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Tax Implications of Marriage

When you get married you must advise your local Revenue office of the date of your marriage and quote your own and your spouse's PPS Numbers.
In the year of marriage both partners continue to be treated as two single persons, if the tax you pay as two single persons in that year is greater than the tax which would be payable if you had been taxed as a married couple, a refund of the difference can be claimed. Any refund due is only from the date of marriage and will be calculated at the end of that tax year.

A refund of tax for the year of marriage would normally only arise where a couple are taxed at different tax rates and one spouse could benefit from the unused standard rate band or from some of the unused tax credits of the other spouse.

Years after Year of Marriage

In the subsequent years to the year of marriage the following options are available:

  • Joint Assessment/Aggregation
  • Separate Assessment
  • Assessment as a Single Person

You may choose the method of taxation which is best suited to your circumstances.

Joint Assessment

Joint Assessment is usually the most favourable basis of assessment for a married couple. It is automatically given by your local Revenue office once you have advised them of your marriage, but this doesn't prevent you from electing for either of the other options.

Under Joint Assessment, the tax credits and standard rate band can be allocated between spouses to suit their circumstances.
Where the Revenue office does not receive a request for the allocation of tax credits and reliefs in a particular way, it will normally give all the tax credits other than the other spouse's PAYE and expense tax credits to the assessable spouse.

The assessable spouse must complete the return of income for the couple and is chargeable to tax on the joint income of the couple.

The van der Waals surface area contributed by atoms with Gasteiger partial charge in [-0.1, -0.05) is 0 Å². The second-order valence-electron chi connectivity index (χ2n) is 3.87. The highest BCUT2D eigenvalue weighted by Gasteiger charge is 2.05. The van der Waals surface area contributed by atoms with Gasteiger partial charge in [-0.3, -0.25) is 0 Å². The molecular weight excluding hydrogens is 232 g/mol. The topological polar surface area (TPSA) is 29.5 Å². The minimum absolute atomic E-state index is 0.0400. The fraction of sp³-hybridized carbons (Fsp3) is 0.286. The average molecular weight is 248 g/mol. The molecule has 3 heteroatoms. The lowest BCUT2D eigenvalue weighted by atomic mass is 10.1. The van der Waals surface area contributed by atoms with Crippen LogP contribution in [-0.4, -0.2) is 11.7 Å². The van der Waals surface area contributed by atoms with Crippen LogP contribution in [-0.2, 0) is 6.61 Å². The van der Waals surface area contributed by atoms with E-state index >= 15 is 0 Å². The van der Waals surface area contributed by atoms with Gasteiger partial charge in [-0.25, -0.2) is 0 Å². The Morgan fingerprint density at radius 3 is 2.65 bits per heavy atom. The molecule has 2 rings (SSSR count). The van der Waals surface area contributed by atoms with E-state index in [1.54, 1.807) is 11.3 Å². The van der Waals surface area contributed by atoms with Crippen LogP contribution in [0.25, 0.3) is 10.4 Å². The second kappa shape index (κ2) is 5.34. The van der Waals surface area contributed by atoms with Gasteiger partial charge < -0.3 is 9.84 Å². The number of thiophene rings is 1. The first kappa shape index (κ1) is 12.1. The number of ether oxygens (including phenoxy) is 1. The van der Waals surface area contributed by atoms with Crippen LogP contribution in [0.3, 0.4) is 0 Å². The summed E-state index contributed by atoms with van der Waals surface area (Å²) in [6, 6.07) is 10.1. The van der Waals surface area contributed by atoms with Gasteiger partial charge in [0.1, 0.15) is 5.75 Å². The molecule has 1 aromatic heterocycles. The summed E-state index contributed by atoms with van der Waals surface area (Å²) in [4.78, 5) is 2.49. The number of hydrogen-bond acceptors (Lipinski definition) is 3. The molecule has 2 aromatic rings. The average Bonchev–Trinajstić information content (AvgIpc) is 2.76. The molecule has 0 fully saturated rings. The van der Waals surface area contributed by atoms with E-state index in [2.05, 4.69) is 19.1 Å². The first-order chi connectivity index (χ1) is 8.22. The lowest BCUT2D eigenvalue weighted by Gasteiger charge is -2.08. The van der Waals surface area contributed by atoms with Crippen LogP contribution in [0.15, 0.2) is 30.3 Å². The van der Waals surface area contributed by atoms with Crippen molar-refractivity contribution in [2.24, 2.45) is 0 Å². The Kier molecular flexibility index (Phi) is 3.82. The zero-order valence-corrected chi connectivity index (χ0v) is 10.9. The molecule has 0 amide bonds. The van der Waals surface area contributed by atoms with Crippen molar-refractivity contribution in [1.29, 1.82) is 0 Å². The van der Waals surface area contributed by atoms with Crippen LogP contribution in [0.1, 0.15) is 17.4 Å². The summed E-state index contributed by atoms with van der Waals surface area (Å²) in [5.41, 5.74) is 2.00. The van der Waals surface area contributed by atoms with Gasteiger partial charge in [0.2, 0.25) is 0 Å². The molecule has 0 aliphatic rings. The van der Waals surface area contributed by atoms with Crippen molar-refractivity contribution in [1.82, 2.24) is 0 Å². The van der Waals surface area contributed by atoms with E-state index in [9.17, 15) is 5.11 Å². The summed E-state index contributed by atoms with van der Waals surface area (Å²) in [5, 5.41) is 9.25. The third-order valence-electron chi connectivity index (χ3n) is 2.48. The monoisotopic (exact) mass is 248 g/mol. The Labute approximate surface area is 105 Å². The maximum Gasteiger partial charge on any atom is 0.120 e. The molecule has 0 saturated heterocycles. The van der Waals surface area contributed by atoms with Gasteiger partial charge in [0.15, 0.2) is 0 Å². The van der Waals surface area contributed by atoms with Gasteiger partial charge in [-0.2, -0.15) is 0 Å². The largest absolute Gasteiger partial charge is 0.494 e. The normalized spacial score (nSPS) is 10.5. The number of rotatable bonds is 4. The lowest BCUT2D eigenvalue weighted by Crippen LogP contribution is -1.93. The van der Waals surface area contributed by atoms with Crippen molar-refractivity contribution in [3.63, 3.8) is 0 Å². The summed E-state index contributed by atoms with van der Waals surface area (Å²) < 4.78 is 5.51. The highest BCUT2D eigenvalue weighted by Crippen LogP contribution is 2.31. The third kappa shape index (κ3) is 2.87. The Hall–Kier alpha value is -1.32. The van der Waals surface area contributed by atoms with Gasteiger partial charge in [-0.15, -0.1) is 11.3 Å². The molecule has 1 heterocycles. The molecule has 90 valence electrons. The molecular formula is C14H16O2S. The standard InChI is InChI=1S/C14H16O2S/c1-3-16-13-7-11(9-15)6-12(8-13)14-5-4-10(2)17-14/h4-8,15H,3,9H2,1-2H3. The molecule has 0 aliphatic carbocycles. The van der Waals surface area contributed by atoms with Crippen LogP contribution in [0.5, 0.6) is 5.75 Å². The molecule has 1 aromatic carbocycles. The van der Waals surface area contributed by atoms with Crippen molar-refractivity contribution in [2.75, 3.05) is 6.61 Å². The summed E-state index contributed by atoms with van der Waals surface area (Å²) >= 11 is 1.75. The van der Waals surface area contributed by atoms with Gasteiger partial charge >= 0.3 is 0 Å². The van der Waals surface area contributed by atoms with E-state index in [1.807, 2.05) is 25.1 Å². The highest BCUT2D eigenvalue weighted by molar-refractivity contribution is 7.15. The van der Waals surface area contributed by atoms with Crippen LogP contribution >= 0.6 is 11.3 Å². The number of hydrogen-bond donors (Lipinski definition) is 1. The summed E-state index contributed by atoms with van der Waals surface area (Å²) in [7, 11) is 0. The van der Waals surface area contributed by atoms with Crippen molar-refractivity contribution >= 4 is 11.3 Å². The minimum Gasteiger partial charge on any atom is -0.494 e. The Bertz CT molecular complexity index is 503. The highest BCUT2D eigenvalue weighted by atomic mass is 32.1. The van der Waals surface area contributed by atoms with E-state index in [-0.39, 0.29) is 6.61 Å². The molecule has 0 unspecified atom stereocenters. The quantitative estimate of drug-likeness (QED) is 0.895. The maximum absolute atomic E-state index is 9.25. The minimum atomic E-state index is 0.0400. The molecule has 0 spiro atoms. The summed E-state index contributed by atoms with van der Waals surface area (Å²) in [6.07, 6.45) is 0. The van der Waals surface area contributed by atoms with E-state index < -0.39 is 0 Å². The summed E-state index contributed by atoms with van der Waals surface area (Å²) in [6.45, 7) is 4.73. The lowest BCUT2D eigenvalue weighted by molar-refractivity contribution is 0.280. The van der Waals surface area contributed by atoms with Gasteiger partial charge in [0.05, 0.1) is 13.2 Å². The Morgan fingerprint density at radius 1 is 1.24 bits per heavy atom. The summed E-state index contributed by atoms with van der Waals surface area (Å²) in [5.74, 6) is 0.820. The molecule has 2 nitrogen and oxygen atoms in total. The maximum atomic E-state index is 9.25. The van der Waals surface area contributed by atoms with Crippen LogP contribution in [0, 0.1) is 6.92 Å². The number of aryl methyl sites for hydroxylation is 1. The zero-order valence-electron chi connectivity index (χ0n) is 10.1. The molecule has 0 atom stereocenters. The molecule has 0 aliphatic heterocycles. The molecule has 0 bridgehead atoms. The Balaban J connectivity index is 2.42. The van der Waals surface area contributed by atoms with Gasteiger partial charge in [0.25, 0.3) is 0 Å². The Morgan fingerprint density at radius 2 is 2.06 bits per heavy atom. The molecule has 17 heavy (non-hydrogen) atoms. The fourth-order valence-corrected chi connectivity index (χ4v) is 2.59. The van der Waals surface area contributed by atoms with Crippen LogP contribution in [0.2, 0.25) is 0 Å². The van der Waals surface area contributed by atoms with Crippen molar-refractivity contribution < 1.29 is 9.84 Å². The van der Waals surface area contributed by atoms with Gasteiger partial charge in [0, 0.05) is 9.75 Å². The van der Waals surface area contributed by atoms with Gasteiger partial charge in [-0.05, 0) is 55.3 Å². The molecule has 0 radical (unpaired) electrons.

Separate Assessment

Under Separate Assessment your tax affairs are independent of those of your spouse.
The following tax credits are divided equally between you:

  • Married Tax Credit
  • Age Tax Credit
  • Blind Person's Tax Credit
  • Incapacitated Child Tax Credit.

The balance of the tax credits are given to each of you in proportion to the cost borne by you. The PAYE tax credit and employment expenses, if any, are allocated to the appropriate spouse. Any tax credits, etc., other than the PAYE tax credit and employment expenses, which are unused by one spouse may be claimed by the other spouse.

The tax credits may not generally be adjusted until after the end of the tax year.

Assessment as a Single Person (Separate Treatment)
Under Assessment as a Single Person each spouse is treated as a single person for tax purposes.

Both spouses:

  • Are taxed on their own income
  • Receive tax credits and the standard rate band due to a single person
  • Pay their own tax
  • Complete their own Return of Income form and claim their own tax credits. One spouse cannot claim relief for payments made by the other and there is no right to transfer tax credits or standard rate band to each other